A general view of the Zaporizhzhia Nuclear Power Station in territory under Russian military control, southeastern Ukraine, Aug. 7, 2022.

A general view of the Zaporizhzhia Nuclear Power Station in territory under Russian military control, southeastern Ukraine, Aug. 7, 2022. (Russian Defense Ministry Press Service )

Nuclear inspectors will be given wider powers than initially sought to investigate attacks against a Russian-occupied atomic plant in Ukraine that has stoked international alarm over a potential nuclear-safety accident.

An impending International Atomic Energy Agency visit to the Zaporizhzhia Nuclear Power Plant in southern Ukraine will include security and safety authorities, in addition to the officials in charge of accounting for nuclear material at the site, according to two diplomats with knowledge of the visit who asked not to be identified in exchange for discussing the plans.

European intelligence officials say Russia is deliberately using the plant to shield its forces from Ukrainian attack and launching artillery strikes from nearby. Russia accuses Kyiv of shelling that has targeted the facility and warned of unsubstantiated false-flag operations, which European intelligence services say is disinformation. Ukraine says Russia is behind the shelling.

IAEA officials had originally only sought access to Zaporizhzhia to ensure that enriched-uranium stockpiles hadn't gone missing during the course of the six-month war. The inclusion of security and safety experts will allow the agency to potentially perform a forensic evaluation of shelling against the plant, which could be used to hold attackers responsible.

The IAEA wants to visit the plant before Sept. 5, when a two-week international mission was already scheduled to take place to examine safety systems at Europe's biggest nuclear power station. That inspection was scheduled before the war broke out six months ago and would have been the first safety assessment of Zaporizhzhia in 16 years, the officials said.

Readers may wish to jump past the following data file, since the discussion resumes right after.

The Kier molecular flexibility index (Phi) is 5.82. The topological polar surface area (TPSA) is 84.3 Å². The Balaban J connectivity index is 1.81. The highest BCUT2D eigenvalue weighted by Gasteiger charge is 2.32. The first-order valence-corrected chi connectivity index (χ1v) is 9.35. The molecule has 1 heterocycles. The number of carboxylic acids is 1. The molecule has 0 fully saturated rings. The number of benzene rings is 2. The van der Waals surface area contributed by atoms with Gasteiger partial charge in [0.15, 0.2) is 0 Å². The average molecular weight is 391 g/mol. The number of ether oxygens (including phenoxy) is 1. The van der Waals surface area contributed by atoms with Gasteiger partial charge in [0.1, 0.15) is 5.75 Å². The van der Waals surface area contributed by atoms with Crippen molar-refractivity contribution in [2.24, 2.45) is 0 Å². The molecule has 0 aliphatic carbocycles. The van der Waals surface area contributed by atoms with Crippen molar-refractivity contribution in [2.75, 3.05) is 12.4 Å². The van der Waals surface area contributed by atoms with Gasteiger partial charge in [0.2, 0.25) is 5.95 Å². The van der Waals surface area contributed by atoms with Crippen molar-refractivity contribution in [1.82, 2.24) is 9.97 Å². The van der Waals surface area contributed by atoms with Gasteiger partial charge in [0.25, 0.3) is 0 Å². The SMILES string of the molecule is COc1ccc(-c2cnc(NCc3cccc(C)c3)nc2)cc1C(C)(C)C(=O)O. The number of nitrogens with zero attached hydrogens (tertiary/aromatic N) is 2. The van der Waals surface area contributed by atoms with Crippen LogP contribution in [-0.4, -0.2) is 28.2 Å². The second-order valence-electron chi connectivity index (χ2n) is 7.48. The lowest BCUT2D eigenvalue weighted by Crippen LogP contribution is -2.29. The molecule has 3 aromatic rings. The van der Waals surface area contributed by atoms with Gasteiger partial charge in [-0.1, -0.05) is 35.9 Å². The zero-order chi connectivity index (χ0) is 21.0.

After occupying the plant, Moscow sent engineers from Russia's Rosatom to supervise the site, which is still owned by Ukraine's Energoatom and operated by Ukrainian technicians.

IAEA Director General Rafael Mariano Grossi met Wednesday in Istanbul with officials from Rosatom to hammer out details of the mission, which will depart from Kyiv and then enter Russian-held territory around the city of Energodar near the nuclear station. The IAEA routinely sources security experts from member states, and the roster is part of negotiations that all sides must agree on.

In recent days, United Nations Secretary General Antonio Guterres also spoke with Russian Defense Minister Sergei Shoigu about security guarantees for IAEA officials during the visit.

The logistical complexity of ensuring a temporary cease-fire, while safely ushering IAEA officials through the war zone for a visit, has been the most difficult part of negotiations, according to the officials, who pointed to the July 30 shelling of one of Energodar's few hotels where inspectors could have stayed.

"This is a very fluid situation," U.S. Undersecretary of State for Arms Control and International Security Bonnie Jenkins said at a briefing on Thursday. While it's important that the IAEA visits Zaporizhzhia, inspectors have to be allowed to probe "safety and security of all aspects of the plant" while doing so, she said.

Ukrainian diplomats at the IAEA in Vienna circulated new photographs shot at the Zaporizhizhia station on Wednesday that showed a Russian armored-personnel carrier near critical nuclear infrastructure.

"In total, more than 40 units of military equipment are currently stationed on the site," read the eight-page document circulated among diplomats. Shrapnel from Russian shelling wounded an employee on Monday, it read.

Russian diplomats at the IAEA also circulated new images this week of damage to the plant they say was caused by Ukrainian forces.

Attacks on the plant have increased since the beginning of July, according to IAEA reports filed by both Ukrainian and Russian diplomats. While the IAEA has criticized Russia's reckless takeover of Zaporizhzhia, it so far hasn't assigned responsibility for the attacks because it's been unable to secure safe passage through the war zone.

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